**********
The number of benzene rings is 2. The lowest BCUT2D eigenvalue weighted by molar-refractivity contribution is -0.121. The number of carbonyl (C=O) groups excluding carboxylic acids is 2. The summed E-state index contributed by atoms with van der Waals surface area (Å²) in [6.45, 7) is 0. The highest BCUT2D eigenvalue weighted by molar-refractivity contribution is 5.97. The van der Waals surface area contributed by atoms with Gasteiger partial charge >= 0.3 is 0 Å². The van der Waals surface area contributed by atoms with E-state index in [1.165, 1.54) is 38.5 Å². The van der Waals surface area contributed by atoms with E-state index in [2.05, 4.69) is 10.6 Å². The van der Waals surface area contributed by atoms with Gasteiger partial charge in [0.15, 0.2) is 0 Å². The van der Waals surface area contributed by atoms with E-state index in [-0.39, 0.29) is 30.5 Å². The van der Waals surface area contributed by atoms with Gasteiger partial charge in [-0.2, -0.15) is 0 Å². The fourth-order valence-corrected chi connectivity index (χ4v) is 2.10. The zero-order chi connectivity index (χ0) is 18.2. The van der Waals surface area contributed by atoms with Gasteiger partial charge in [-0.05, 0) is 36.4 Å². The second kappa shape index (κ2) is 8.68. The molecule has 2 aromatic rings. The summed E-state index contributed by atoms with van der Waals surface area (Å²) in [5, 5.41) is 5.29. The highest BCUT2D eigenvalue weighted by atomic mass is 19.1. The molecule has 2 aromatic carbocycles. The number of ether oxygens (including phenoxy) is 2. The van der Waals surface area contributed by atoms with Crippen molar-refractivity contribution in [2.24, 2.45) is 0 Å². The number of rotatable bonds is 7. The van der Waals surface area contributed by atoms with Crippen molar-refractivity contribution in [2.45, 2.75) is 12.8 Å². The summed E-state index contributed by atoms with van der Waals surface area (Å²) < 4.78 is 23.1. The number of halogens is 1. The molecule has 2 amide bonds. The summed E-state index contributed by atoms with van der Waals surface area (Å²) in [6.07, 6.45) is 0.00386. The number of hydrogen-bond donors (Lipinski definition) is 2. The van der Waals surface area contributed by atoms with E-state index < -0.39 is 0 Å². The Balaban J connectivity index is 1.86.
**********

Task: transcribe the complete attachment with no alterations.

The number of benzene rings is 2. The lowest BCUT2D eigenvalue weighted by molar-refractivity contribution is -0.121. The number of carbonyl (C=O) groups excluding carboxylic acids is 2. The summed E-state index contributed by atoms with van der Waals surface area (Å²) in [6.45, 7) is 0. The highest BCUT2D eigenvalue weighted by molar-refractivity contribution is 5.97. The van der Waals surface area contributed by atoms with Gasteiger partial charge >= 0.3 is 0 Å². The van der Waals surface area contributed by atoms with E-state index in [1.165, 1.54) is 38.5 Å². The van der Waals surface area contributed by atoms with E-state index in [2.05, 4.69) is 10.6 Å². The van der Waals surface area contributed by atoms with Gasteiger partial charge in [0.15, 0.2) is 0 Å². The van der Waals surface area contributed by atoms with E-state index in [-0.39, 0.29) is 30.5 Å². The van der Waals surface area contributed by atoms with Gasteiger partial charge in [-0.2, -0.15) is 0 Å². The fourth-order valence-corrected chi connectivity index (χ4v) is 2.10. The zero-order chi connectivity index (χ0) is 18.2. The van der Waals surface area contributed by atoms with Gasteiger partial charge in [-0.05, 0) is 36.4 Å². The second kappa shape index (κ2) is 8.68. The molecule has 2 aromatic rings. The summed E-state index contributed by atoms with van der Waals surface area (Å²) in [5, 5.41) is 5.29. The highest BCUT2D eigenvalue weighted by atomic mass is 19.1. The molecule has 2 aromatic carbocycles. The number of ether oxygens (including phenoxy) is 2. The van der Waals surface area contributed by atoms with Crippen molar-refractivity contribution in [2.24, 2.45) is 0 Å². The number of rotatable bonds is 7. The van der Waals surface area contributed by atoms with Crippen molar-refractivity contribution in [2.45, 2.75) is 12.8 Å². The summed E-state index contributed by atoms with van der Waals surface area (Å²) < 4.78 is 23.1. The number of halogens is 1. The molecule has 2 amide bonds. The summed E-state index contributed by atoms with van der Waals surface area (Å²) in [6.07, 6.45) is 0.00386. The number of hydrogen-bond donors (Lipinski definition) is 2. The van der Waals surface area contributed by atoms with E-state index < -0.39 is 0 Å². The Balaban J connectivity index is 1.86.